Painting, oil on canvas, Tompkins Matteson (1853) “Examination of a Witch”
A bang-smack, the punch of the airbag and a sizzle of hot fluid pissing from the undercarriage. In the cinder darkness, the hood of my mother-in-law’s car has crumpled like a wet napkin.
When something like this happens, I tell myself it’s a dream. I am asleep next to Katie, not standing in a frozen cornfield, not about to call Derek for a tow, who will rag on me for wrecking yet another car.
Outside, the air stinks of dying radiator. Headlights aim uselessly into the field.
“Not again, you drunk piece of shit.” This is my mother-in-law, Marsha, whose voice plays in my head when she’s not there to yell at me in the flesh. This is me, apologizing, out loud, into the black. “I didn’t have that much, I swear. It’s just bad luck.”
“Good luck, I say!”
Not Marsha, but a man’s voice, shiny as silver. The tree I’ve slammed into shudders and something round and hard drops on the hood and lays between two peaks of cracked steel. It’s a pear, pale green like when you’re about to be sick, like I might be, at the idea I could have killed whoever is talking to me from within the branches.
“Is there someone up there? You need help getting down?”
“You hit the nail on the head.” A chuckle like this is a magnificent joke. “All you have to do is say, ‘Release Satan from the pear tree.’”
I’m not a religious man, but something about this feels off, not to mention corny.
“Ah,” the voice says. “Pardon me, I’m a bit rusty. You’ll be wanting something in return.”
So many things. “Happen to have a tow truck?”
“I can do you one better, sir.” A flare of light and Marsha’s busted car is no longer hugging a tree. It’s running, the radiator intact, hood and fender smooth as the sea, the engine humming like a chorus.
The pear rolls off the hood.
“I can’t thank you enough,” he says. The man with the voice bows to me, his toe pointed. He looks like a movie star and smells like mulled wine. Dressed like a historical reenactor at Old Bedford Village but like one of the villains, like a preacher who would have hung some witches back in the day.
“Care to make an exchange?” he asks.
“Yes. First, I grant your deepest desire, and then –”
Now that the car is fixed, I have one remaining desire: that Marsha won’t ride my ass for how late I get in.
He smiles. “I can get rid of her for you.”
Sounds nice, but Katie wouldn’t appreciate that. “I just wish she’d stop talking.”
He’s very formal, this dude, so we shake on it. He adjusts the fingers on his satin gloves and says, “Now. I’ll need the man that ran the blacksmith shop here, right beside this tree. Do you know him? He is very arrogant and very clever. A magician with metals.”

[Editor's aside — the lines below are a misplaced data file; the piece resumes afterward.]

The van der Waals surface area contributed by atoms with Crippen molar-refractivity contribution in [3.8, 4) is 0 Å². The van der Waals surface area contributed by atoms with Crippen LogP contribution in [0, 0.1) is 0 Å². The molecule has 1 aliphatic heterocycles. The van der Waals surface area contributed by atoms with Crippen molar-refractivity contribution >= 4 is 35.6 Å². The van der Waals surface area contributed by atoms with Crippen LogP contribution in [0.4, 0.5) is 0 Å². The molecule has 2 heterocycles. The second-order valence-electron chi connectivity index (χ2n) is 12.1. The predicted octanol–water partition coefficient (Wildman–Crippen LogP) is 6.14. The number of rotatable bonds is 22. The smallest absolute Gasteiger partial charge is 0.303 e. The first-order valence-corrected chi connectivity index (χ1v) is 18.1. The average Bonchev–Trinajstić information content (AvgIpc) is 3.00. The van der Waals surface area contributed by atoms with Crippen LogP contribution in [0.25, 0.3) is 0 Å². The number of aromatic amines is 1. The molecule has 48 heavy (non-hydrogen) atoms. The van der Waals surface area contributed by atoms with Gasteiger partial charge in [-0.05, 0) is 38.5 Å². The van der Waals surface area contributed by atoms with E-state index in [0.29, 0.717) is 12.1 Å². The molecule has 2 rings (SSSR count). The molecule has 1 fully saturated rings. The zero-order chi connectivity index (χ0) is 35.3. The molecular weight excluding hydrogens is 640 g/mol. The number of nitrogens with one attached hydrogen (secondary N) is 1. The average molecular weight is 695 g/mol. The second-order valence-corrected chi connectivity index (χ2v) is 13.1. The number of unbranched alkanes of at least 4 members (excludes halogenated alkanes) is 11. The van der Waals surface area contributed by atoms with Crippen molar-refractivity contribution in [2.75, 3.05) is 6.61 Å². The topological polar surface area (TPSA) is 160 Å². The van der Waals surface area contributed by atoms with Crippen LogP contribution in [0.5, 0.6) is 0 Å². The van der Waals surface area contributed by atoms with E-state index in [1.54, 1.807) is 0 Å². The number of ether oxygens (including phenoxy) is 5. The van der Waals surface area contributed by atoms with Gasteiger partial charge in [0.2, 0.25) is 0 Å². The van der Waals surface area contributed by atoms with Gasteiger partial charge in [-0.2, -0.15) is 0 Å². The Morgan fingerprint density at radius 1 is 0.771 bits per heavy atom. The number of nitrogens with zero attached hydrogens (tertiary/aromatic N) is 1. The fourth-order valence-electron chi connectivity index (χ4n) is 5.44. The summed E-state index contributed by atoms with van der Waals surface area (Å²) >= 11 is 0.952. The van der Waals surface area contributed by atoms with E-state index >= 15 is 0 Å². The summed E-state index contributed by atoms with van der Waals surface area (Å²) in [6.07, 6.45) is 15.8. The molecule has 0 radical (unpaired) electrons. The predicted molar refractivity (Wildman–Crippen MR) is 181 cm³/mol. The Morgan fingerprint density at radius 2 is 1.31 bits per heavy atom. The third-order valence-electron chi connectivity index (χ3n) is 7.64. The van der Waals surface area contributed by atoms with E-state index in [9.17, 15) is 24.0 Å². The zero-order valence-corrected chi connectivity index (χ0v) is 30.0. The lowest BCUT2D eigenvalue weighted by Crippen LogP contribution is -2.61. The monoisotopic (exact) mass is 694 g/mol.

“I don’t know any blacksmiths,” I tell him, and he gives himself a shake so his cape falls evenly across his shoulders, a gesture that says this is the wrong answer. I tell him he must mean Derek. Yoked and tattooed, been around town forever, got a gift with cars. Probably could have fixed Marsha’s in only a few more minutes than it took this man, but he is a real son of a bitch to deal with.
A half an hour later, I am tucked in beside Katie. She rolls into me, lifts her face to mine, and slips her hand into my boxers, and I feel like a man who has won the lottery.
Across the breakfast table, Marsha is giving me the stink eye. I’m staring at her over the rim of my coffee as Katie runs in with her phone in her hand, pale as last night’s pear.
“That was Cynthia. Derek is dead. They found him this morning in his shop. He was covered in blood, she said.” Katie moans and pushes into my lap. Stroking her back through the soft terry cloth of her robe, I hear the man’s radio voice, solving my problems with a nod, the word he lobbed at me like a gnarled pear.
Exchange. “Isn’t it awful, Mom?” Katie says, but Marsha, who should be hollering about poor Derek, taken from us too soon, can’t say a word.
Joanna Theiss (she/her) is a writer living in Washington, DC. Her short stories and flash fiction have appeared in journals such as Aquifer: The Florida Review Online, Bending Genres, Anti-Heroin Chic, Fictive Dream, and Best Microfiction 2022. Links to her writing are available at www.joannatheiss.com.
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